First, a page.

Another area of important development over the life of the Hub relates to coastal habitat restoration where research investment is generating national research capacity and a better evidence base to target and accelerate restoration research in Australia. Our work with stakeholders and research users, in particular through the Australian Coastal Restoration Network, is forging nationally coordinated approaches to the repair of shellfish reefs and saltmarshes, and testing methods for enhancing recovery and survival of temperate seagrasses and giant kelp forests. This includes evaluating restoration practices and economics, working with traditional owners, and supporting platforms for knowledge sharing among policy makers, practitioners and communities.
Cutting across these research areas the Hub has progressively increased Indigenous engagement and partnerships to deliver a broad range of regionally focused projects to identify and advance Indigenous research interests and priorities. This work has contributed to empowering Indigenous people in land and sea research and management, including championing partnerships with Indigenous organisations and the Australian Marine Science Association (AMSA) to convene four annual Indigenous engagement workshops. These were designed to showcase collaborative projects and share information and perspectives on Indigenous Sea Country rights and aspirations, successful research partnerships, and the importance of culturally appropriate engagement based on accepted standards. The first part of a fifth Indigenous workshop was held at the AMSA 2021 annual conference in June, with the second part of the workshop delayed due to re-introduced COVID-19 restrictions prior to the conference. It is to be rescheduled for late 2021.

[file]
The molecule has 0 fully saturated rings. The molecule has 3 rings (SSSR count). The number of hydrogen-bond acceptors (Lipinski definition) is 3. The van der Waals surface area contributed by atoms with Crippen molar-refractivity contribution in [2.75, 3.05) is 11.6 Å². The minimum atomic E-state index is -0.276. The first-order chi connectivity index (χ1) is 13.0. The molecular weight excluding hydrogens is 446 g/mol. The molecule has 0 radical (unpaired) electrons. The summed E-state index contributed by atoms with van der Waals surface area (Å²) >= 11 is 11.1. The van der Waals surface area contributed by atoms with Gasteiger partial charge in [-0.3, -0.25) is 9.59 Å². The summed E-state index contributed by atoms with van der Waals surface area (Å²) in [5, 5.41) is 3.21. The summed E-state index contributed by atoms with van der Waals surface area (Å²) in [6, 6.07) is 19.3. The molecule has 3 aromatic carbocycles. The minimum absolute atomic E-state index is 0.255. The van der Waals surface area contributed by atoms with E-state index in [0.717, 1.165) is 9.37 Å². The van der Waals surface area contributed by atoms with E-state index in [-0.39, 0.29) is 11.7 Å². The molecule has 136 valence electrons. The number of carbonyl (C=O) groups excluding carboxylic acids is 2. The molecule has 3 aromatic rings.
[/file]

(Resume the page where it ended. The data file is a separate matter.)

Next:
Other key Hub successes includes a substantial contribution to national environmental reporting within the 2016 and 2021 national State of the Environment (SoE) reports in relation to data quality and standards; providing datasets, case studies, analyses and better use of existing quantitative data. This continues to build confidence in the reporting process and product, and increases its influence and value to end-users, stakeholders and the broader community.
Effective collaboration and capacity development both within the existing Hub and across the broader science community in general, made possible by co-investment in NESP, has been a key factor in the success of the current Hub. This has enhanced the national capacity for marine science (meeting a number of National Marine Science Plan priorities), and also enabled cross-discipline collaborations to enhance regional capability by skill-sharing and postgraduate training opportunities. It has also enabled collaborative data analysis, storage and visualisation tools developed with significant Hub input (e.g. AusSeabed, AMP Science Atlas). Hub members have also had considerable, and growing, multidisciplinary expertise in collaborations with Indigenous communities. All of these aspects are essential to maintain and further develop the capacity, investment and partnerships to ensure management of marine ecosystems and resulting community benefits are based on the best available science. The Marine Biodiversity Hub has made an important contribution to achieving this goal.
The Hub has effectively managed the financial aspects of the program, with research partner matching co-investment consistently meeting program requirements, and appropriate investment made across areas of communications, knowledge brokering and data management. It is anticipated that there will be a small underspend, and specific details of this will be provided in the final financial statement. Overall, research conducted within Marine Biodiversity Hub programs has provided foundational scientific evidence for biodiversity conservation and sustainable use in Australia’s marine environment, and partnerships and processes established by the Hub will continue to serve the needs of end-users engaged in emerging initiatives and protecting conservation priorities.